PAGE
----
Thomas Dolby Rocks the Computer in Studio 4A Thomas Dolby arrived in the 1980s with his hit, "She Blinded Me with Science." He sets up new equipment and performs in NPR's Studio 4A, demonstrating how times have changed for electronic musicians.

Thomas Dolby Rocks the Computer in Studio 4A

Thomas Dolby Rocks the Computer in Studio 4A

  • Download
  • <iframe src="https://www.npr.org/player/embed/6701720/6701731" width="100%" height="290" frameborder="0" scrolling="no" title="NPR embedded audio player">
  • Transcript

Songs from Studio 4A

Thomas Dolby set up his equipment in Studio 4A for a performance. Chris Nelson, NPR hide caption

toggle caption
Chris Nelson, NPR

'She Blinded Me With Science'

  • <iframe src="https://www.npr.org/player/embed/6701720/6701729" width="100%" height="290" frameborder="0" scrolling="no" title="NPR embedded audio player">

Thomas Dolby deconstructs 'Hyperactive'

  • <iframe src="https://www.npr.org/player/embed/6701720/6701727" width="100%" height="290" frameborder="0" scrolling="no" title="NPR embedded audio player">

'Airwaves'

  • <iframe src="https://www.npr.org/player/embed/6701720/6701725" width="100%" height="290" frameborder="0" scrolling="no" title="NPR embedded audio player">

'Your Karma Hit My Dogma'

  • <iframe src="https://www.npr.org/player/embed/6701720/6701723" width="100%" height="290" frameborder="0" scrolling="no" title="NPR embedded audio player">

1993 Interview

Liane Hansen's 1993 Interview with Thomas Dolby

  • <iframe src="https://www.npr.org/player/embed/6701720/6701752" width="100%" height="290" frameborder="0" scrolling="no" title="NPR embedded audio player">

All news is bad news. Or so the saying goes. Many Brits firmly believe this — and use it as a branch to beat their journalists, one of the more despised species in these isles.

Thomas Dolby's last studio recording was in 1993. He has since been creating ringtones with his company, Beatnik. Scroll down to hear songs from the Studio 4A session. www.conqueroo.com hide caption

toggle caption
www.conqueroo.com

It is, of course, untrue. There's no better example of the media's appetite for good news than the tsunami of euphoria with which they've greeted Andy Murray's Wimbledon triumph on Sunday.

The English are feting Murray as a British hero. They're calling for him to be made a knight of the realm to honor his prowess with racquet and ball, and his status as the first British champion in men's singles at Wimbledon in 77 years.

Thomas Dolby, the mad-scientist-as-musician first boggled listeners in the 1980s with his smash hit, "She Blinded Me with Science." Fans will also remember equally arresting songs like "Hyperactive," "Airhead" and "One of Our Submarines."

Murray's actually from Scotland. Many Scots view him not only as their hero — not England's — but as the greatest Scottish sports star since they all wore kilts, and horned ginger-haired highland cattle were freely roaming their hills.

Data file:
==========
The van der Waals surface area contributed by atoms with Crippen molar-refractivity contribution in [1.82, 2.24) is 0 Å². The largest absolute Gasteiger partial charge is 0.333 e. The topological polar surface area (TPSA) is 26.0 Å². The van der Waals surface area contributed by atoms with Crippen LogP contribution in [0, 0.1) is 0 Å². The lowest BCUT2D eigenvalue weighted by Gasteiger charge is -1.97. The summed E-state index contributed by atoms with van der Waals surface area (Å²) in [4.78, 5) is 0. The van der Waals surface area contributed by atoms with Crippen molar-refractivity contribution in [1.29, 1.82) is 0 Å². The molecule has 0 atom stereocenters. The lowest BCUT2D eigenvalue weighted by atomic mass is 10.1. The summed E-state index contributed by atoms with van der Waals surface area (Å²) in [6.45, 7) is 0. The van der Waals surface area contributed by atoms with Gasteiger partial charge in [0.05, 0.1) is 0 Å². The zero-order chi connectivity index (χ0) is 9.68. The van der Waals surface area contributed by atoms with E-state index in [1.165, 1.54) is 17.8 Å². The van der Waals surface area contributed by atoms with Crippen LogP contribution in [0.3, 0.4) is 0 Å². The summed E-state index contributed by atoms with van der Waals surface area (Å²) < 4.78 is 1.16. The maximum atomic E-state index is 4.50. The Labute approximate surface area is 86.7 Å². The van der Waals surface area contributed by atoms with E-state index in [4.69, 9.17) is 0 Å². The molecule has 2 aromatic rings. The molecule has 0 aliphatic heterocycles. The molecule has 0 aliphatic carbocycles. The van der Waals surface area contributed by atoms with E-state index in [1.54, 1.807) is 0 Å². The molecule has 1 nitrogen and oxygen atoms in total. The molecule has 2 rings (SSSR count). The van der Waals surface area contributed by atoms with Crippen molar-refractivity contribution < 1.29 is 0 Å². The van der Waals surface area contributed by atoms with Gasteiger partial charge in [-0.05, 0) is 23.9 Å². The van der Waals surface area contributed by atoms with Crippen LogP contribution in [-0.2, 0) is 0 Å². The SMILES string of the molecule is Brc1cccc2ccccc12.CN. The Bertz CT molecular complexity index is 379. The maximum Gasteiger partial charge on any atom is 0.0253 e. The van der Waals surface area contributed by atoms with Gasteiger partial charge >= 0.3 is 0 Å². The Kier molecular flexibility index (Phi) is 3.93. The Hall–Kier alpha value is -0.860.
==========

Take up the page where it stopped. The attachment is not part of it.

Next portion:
Why does this matter?

Dolby's last studio recording was in 1993, and we haven't heard much from him since... at least not directly.

Because next year, Scots will vote on whether to stay in the United Kingdom. The possibility of Scottish secession is the subject of a fierce political contest between British Prime Minister David Cameron — who has vowed to fight tooth and nail to save the union — and Scotland's first minister, the nationalist Alex Salmond.

When Murray won, Salmond craftily whipped out a big Scottish flag and joyously brandished it behind Cameron's head in full view of the cameras — and violating Wimbledon's house rules. We can expect to see that image many times in coming months, as the fight for Scottish independence gathers momentum.

For one thing, he's been busy developing ringtones.

Salmond was at Sunday's championship match, sitting in the Royal Box, behind his adversary, Cameron.

The opening lines of a front page story in Rupert Murdoch's usually hard-nosed Sunday Times, (published before Murray's victory) captured this trend: "Britain is basking in unaccustomed sunshine, sporting triumph and the best spirits for three years this weekend," it gushed.

Thomas Dolby founded a company called Beatnik, which sold software to Nokia.

Britain's current appetite for Good News is not confined to sport. The cynicism and skulduggery of the British newspaper industry now comes hand-in-hand with a determination to peddle happiness.

The tabloids are already churning out stories about "Baby Cambridge," along with maps of the royal maternity clinic. There are accounts of Kate's Yummy Mummy Baby Group, and her penchant, during pregnancy, for vegetable curries and Haribu candies.

Now, about 300 million phones play polyphonic melodies thanks to Dolby's dabblings.

Those who find this happy-clappy stuff a little stomach-turning better toughen up. More, much more, is to come: A royal baby is due in a few days.

He thought it would be a brief hiatus from music, but the new business took him away from the stage and the recording studio for more than a decade. Now, he's playing and touring again, with a new CD of live performances called The Sole Inhabitant.

The birth will be marked by a 41-gun salute in Hyde Park, popping champagne corks from the kingdom's royalists, a hurricane of unctuous guff from the nation's anchormen and women, and world-weary sighs from a dwindling band of Brits ... who're discovering they actually prefer bad news.

Thomas Dolby set up his equipment for us in NPR's Studio 4A earlier this month, and it's striking to see how times have changed for electronic musicians. Gone are the days of bulky synthesizers, tape loops and vacuum tubes.

Dolby's setup consists of a couple of small keyboards, a drum pad and a Macintosh laptop.